FROM the first note played on the piano, to the final crescendo, I was mesmerised by the spectacle that is Live_Transmission: Joy Division Reworked.

English rock band Joy Division were one of the ground-breaking bands of the 1970s and early '80s, and for this performance their songs have been adapted to be played by a live orchestra, accompanied by projections on a screen shielding them.  

On a darkened stage, all that could be seen were the dots of light glowing next to the music stands and the shadowed outline of the musicians.

The tips of the violin bows rose and fell as the music built, each instrument added gradually until the full force of the Heritage Orchestra filled the auditorium.

It was haunting and powerful, as the familiar tunes were stripped back and reworked into something completely different and unlike anything I had ever seen or heard before.

Bright lights and images were projected onto the screen and a video was played behind the orchestra, created by Matt Watkins, who has worked visual campaigns for Gorillaz.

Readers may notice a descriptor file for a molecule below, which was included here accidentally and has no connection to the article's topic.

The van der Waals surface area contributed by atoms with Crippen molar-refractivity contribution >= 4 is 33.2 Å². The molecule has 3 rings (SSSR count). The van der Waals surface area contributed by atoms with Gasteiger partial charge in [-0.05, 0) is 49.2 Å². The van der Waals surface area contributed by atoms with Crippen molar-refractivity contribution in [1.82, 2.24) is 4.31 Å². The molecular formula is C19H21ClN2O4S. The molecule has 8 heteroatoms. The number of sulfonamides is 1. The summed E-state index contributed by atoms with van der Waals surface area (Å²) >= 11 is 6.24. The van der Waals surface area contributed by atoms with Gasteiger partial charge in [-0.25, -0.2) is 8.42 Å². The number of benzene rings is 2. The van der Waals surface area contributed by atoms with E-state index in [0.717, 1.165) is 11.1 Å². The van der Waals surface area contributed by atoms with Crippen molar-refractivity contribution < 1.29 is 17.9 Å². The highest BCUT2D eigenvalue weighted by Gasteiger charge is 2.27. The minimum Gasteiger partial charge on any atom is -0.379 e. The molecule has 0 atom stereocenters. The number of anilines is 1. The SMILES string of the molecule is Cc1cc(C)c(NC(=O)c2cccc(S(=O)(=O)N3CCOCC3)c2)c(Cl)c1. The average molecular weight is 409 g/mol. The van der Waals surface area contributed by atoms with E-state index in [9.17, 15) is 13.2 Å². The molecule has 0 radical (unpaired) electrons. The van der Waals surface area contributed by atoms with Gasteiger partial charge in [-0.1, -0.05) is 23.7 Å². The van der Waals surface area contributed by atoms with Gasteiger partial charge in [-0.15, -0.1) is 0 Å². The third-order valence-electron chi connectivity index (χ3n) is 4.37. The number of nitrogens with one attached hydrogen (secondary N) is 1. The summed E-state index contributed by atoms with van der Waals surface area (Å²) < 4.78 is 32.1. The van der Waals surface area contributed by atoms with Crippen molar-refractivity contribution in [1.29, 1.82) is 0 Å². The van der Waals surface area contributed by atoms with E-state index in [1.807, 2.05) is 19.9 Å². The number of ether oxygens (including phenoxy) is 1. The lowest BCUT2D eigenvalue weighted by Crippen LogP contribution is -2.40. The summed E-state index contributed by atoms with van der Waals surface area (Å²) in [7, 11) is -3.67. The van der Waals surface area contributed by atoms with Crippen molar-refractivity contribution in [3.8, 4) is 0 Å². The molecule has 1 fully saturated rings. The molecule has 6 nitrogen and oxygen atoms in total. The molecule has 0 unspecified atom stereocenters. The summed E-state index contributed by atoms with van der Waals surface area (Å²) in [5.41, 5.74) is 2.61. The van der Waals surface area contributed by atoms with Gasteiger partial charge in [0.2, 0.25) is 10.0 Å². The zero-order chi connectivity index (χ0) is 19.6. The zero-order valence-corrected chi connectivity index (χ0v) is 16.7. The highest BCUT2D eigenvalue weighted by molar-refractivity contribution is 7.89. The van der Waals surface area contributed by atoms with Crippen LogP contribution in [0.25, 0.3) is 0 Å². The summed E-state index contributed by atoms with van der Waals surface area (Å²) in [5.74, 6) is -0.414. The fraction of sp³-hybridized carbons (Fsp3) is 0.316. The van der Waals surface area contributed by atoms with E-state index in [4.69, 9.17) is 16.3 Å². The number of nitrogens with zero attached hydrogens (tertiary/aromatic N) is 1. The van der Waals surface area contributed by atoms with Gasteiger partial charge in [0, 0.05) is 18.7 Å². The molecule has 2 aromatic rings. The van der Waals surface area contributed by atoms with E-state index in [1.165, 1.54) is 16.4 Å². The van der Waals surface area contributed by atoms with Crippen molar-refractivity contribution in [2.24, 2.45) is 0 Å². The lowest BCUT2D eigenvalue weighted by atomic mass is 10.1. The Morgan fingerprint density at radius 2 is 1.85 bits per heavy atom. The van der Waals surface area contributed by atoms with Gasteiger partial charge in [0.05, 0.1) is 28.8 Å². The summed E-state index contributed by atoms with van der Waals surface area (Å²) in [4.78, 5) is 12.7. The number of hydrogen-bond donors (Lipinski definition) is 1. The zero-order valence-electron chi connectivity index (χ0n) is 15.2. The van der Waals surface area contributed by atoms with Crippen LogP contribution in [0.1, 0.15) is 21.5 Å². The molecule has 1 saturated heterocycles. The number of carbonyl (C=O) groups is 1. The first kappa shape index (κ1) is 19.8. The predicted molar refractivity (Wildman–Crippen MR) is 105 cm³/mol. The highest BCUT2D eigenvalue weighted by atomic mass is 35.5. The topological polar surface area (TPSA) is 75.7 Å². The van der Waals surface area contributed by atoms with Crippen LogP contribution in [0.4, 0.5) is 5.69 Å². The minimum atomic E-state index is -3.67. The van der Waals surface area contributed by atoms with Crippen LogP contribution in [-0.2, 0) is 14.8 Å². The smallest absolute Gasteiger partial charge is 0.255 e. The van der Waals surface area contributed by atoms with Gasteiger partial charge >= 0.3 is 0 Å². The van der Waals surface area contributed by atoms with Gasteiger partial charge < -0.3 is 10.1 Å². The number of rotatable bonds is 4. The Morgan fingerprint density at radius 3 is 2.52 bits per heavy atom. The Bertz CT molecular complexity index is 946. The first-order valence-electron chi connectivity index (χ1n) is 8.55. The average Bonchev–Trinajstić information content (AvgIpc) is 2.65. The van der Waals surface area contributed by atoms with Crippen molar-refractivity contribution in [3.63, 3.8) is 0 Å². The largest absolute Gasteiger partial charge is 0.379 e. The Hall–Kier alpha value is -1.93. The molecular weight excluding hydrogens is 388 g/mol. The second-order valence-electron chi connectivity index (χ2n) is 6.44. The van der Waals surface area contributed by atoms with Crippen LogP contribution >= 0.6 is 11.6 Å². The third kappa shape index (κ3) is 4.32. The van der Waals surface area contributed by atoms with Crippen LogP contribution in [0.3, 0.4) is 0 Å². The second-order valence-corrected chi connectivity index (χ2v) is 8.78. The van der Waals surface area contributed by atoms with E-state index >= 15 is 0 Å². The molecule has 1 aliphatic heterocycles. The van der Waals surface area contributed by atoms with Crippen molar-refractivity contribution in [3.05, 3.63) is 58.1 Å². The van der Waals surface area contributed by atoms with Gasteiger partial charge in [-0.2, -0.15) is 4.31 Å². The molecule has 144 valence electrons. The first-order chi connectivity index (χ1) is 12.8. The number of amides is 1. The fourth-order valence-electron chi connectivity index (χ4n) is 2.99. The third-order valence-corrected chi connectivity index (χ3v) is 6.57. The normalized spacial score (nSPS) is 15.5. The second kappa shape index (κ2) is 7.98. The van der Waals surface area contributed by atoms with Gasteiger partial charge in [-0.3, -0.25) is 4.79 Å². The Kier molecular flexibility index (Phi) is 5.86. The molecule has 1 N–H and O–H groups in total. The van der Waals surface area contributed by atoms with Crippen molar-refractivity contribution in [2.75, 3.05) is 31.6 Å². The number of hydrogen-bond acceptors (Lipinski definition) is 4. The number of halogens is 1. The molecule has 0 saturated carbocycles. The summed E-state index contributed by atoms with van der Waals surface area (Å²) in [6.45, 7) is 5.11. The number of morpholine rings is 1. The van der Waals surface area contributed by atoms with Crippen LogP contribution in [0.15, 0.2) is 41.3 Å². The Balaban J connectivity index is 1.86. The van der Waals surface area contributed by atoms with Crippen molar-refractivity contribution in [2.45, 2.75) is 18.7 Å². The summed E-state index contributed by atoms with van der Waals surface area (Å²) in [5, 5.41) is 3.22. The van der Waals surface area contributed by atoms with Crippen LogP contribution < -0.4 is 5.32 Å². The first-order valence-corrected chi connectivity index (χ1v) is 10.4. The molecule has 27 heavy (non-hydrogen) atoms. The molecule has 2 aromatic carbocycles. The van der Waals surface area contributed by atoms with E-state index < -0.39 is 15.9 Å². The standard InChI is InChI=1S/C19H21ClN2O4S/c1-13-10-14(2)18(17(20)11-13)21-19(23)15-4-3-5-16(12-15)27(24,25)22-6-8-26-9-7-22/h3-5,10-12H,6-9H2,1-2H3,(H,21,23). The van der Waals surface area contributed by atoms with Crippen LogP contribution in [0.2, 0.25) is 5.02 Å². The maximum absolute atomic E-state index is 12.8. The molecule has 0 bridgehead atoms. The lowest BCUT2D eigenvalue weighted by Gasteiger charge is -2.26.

It was like being inside someone else’s mind and not really knowing what’s going on, but it being quite wonderful anyway. I couldn’t look away for even a second, I was completely consumed, and the hour-and-a-quarter performance felt like it was over in 10 minutes.

The images seemed to tell a story, but one which was subjective and open to your own interpretation. It was like watching a piece of art being created live in front of you that was both beautiful and strange.

The hypnotic sounds from the electro-orchestra flowed from one piece to the next, carrying the audience in a trance from beginning to end.

It ended with Love Will Tear Us Apart – named the greatest song of the last 60 years by NME - which was the only tune to be accompanied by a recorded singer.

As the audience gave a standing ovation, the musicians were finally revealed - it was just a shame they didn’t have a full house to give them the applause they deserved. My only criticism is that it finished too soon.